American Magnesium, based out of Elephant Butte, is seeking the preliminary approval from the Bureau of Land Management to begin the process of constructing a magnesium quarry south of Deming.
The company gave several presentations to select groups of individuals Monday and is expected to give a public presentation on the projects, pending the BLA approval.
“We have a low risk, long term cash cow,” American Magnesium Managing Partner David Tognoni said. “If it’s done correctly and put together correctly, it will last a very long time.”
The proposed quarry would excavate rocks rich in dolomite and transport them, via conveyor belt, to a manufacturing plant in the Peru Mill Industrial Park north of town. Excavation will be done by blasting a section of the foothills in the Florida Mountains near the end of Mahoney Park Road. No start date has been set by the company as the planning stages are being defined, however the company is claiming to open over 500 potential jobs in Deming.
American Magnesium claims there is over one billion tons of magnesium ore in the Florida Mountains and plans to extract it to keep a “secure and domestic source” of the metal which is used in alloys for many applications.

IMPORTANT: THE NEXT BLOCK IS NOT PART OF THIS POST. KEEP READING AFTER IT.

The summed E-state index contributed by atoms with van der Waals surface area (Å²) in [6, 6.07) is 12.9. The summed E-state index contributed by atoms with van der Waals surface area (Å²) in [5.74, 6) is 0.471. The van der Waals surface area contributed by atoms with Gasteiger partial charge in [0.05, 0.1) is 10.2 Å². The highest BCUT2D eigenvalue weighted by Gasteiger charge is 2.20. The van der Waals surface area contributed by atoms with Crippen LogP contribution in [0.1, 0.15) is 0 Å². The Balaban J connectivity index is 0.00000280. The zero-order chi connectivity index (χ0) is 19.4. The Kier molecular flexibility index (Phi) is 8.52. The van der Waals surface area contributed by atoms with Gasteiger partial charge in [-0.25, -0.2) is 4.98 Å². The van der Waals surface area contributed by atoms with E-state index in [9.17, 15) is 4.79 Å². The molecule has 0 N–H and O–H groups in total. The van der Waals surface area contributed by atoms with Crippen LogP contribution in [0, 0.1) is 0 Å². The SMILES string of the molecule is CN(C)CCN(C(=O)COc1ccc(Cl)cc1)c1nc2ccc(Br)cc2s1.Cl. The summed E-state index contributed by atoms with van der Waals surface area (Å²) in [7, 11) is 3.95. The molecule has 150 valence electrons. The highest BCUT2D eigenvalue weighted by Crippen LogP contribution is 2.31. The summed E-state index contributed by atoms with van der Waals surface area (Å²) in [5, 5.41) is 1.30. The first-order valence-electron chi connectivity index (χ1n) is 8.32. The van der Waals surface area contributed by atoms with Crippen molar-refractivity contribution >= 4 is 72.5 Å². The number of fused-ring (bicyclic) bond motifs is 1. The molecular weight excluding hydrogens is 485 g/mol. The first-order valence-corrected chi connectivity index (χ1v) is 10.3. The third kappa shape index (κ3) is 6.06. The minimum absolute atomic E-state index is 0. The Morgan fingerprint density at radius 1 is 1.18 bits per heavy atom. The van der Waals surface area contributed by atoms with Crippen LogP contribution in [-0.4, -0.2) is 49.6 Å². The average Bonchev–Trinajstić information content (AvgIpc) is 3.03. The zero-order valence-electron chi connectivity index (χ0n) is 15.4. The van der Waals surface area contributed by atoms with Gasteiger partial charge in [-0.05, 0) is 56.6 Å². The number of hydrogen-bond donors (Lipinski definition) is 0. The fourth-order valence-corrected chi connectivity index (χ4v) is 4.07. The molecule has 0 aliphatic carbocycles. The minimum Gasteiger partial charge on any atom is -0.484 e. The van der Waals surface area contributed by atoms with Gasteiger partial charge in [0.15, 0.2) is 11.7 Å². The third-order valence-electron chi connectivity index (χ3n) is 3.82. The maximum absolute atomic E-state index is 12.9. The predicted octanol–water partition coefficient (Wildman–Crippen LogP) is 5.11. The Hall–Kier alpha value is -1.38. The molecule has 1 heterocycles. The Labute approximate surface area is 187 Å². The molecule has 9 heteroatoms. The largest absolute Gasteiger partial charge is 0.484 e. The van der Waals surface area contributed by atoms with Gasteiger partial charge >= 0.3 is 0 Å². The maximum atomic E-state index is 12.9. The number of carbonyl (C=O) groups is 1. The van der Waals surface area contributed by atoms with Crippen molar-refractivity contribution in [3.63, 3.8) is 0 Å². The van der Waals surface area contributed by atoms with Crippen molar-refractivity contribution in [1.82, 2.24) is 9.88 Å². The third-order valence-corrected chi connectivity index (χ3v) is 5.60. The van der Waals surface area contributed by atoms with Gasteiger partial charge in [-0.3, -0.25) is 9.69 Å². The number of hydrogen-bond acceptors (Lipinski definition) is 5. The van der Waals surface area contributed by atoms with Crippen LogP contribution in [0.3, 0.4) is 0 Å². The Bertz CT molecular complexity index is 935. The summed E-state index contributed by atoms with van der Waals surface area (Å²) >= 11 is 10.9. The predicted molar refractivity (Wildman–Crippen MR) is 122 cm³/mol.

Members of the business community, as well as city and county elected officials, were given the chance to have question-and-answer sessions with American Magnesium to voice some of the concerns of the community. Outside the meeting, several protesters to the project gathered to voice their concerns but were not allowed into the closed meeting.
“We want to save our mountain,” Marci Coulson said. “We don’t want to look on a devastated mountain like Silver City. We live out there and we don’t want to see our property values go down due to the mining operation.”
Coulson, along with other concerned community members were not invited to attend the informational meetings scheduled Monday at Mimbres Memorial Hospital.
During one of the meetings, Tognoni mentioned the use of blasting to extract the minerals from the foothills which would not be done every day. The operation would run similar to a rock quarry and have the goods transported off site by an enclosed conveyor belt. The belt would travel from the Floridas — 15 miles north to the manufacturing plant.
The company does plan to have a public meeting about the proposed project and says they want to inform the community about the potential jobs and growth from the operation. The meeting will be announced if the BLM settles on the application process.
Jesse Moya can be reached at 575-546-2611 (ext 2608) or at email@example.com.
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